Absent this, Jacobsen’s attacks are nothing but a Rovian attempt to turn a political candidate’s strength into their weakness. While I understand an unwillingness to defend her absent more information, you also do not need to accept the accusations of Mr. Jacobsen and others as meritorious or deserving of response. I can claim that someone is a racist and a dinosaur, but without any evidence of that a 3rd party approaching my claims as potentially valid unfairly adds fuel to the fire. So far the accusations are speculative and presuming impropriety rather than showing direct evidence of it. They show the opportunity for UPL, but that is not direct evidence itself of UPL.

    If Mr. Jacobsen produces a solid piece of evidence, I’d be happy to ask Warren to be more forthcoming, but so far he has not. He commits numerous logical fallacies, misreads documents (or omits relevant sections that do not support his position) and seems to be at the least suffering from a form of confirmation bias.

    My opinion over at LegalInsurrection has been completely suppressed, with my comments being deleted without note or response. However, his post this morning did re-focus on events prior to 2007, suggesting he at least read my comments that the revised Rule 5.5 explicitly permits her to maintain an office.

    I had two other brief points: 1) The purpose of maintaining the office is for the teaching of law at Harvard University, not for the practice of law. If the practice of law is incidental and or merely a consequence of the requirement of her employment, you cannot construe it as systematic and continuous for the practice of law. 2) It is unclear to me whether exemptions for your employer or your employer’s organizational affiliates existed in Rule 5.5 prior to 2007. If they did, Harvard has quite a number of organizational affiliates. I would love to read a copy of the Rule as it existed in its entirety circa 2000; or even earlier.

    I’d be curious if you have any thoughts on this.Report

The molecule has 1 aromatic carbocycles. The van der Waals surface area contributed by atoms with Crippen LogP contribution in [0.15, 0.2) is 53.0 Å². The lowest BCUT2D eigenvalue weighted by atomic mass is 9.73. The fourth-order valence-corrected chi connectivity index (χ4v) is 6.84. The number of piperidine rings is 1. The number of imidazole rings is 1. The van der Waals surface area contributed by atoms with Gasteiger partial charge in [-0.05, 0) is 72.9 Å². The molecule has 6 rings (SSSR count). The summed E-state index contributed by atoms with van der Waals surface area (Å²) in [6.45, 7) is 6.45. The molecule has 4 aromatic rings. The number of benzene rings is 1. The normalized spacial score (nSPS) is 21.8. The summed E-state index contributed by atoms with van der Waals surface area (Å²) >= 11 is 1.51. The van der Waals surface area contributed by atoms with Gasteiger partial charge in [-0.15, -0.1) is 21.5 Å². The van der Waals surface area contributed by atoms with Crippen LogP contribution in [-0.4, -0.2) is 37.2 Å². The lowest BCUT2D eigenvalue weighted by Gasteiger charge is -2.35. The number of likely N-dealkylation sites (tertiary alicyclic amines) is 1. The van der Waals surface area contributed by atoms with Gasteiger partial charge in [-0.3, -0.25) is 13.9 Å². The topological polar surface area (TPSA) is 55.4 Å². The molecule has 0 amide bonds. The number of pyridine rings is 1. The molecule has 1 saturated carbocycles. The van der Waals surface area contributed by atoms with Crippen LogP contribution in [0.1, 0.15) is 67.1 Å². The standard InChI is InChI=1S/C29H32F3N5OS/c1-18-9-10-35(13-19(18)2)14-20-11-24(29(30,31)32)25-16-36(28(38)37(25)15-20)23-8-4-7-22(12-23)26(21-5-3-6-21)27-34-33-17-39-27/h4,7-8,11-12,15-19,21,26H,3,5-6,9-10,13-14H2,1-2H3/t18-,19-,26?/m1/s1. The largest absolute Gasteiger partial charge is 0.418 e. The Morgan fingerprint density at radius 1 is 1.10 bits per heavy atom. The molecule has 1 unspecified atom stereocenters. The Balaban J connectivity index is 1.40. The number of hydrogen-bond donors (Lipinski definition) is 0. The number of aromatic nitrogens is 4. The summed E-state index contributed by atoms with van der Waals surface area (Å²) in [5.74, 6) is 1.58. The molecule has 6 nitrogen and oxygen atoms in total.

• Thank you for the comment, and I am saddened to hear that your comments to the above effect have been deleted elsewhere.

      My feeling with all of this is that the above case makes it a much closer issue than it would otherwise be, taking an issue that would, at worse, fall on the periphery of UPL cases and making it something that at least has a strong potential to fall within the “core” of what constitutes UPL.

      Once she starts representing Massachusetts clients from a Massachusetts office in a case where Massachusetts law is at issue, even if she is not officially designated in the record as counsel of record, I think it starts raising a lot of potential questions that she needs to answer. For instance, for whom was she working? Was she just brought on as a consultant to the attorney of record, or was she being paid directly by the client? Was she advising the client directly, or under the supervision of the attorney of record? How did she come into contact with whomever hired her – was it just through word of mouth, or was she doing some kind of active marketing of her services? These questions are made even more important in light of the fact that she did not seek pro hac admission in the case. If she was just advising the attorney of record, who contacted her because he was familiar with her academic work (and/or work on the Bankruptcy Commission), then I think she probably falls outside most definitions of “practice of law”; but if she was advising the client directly and was hired as a result of active marketing on her part, then it would be tough for me to say that she was doing anything other than “practicing law in Massachusetts.”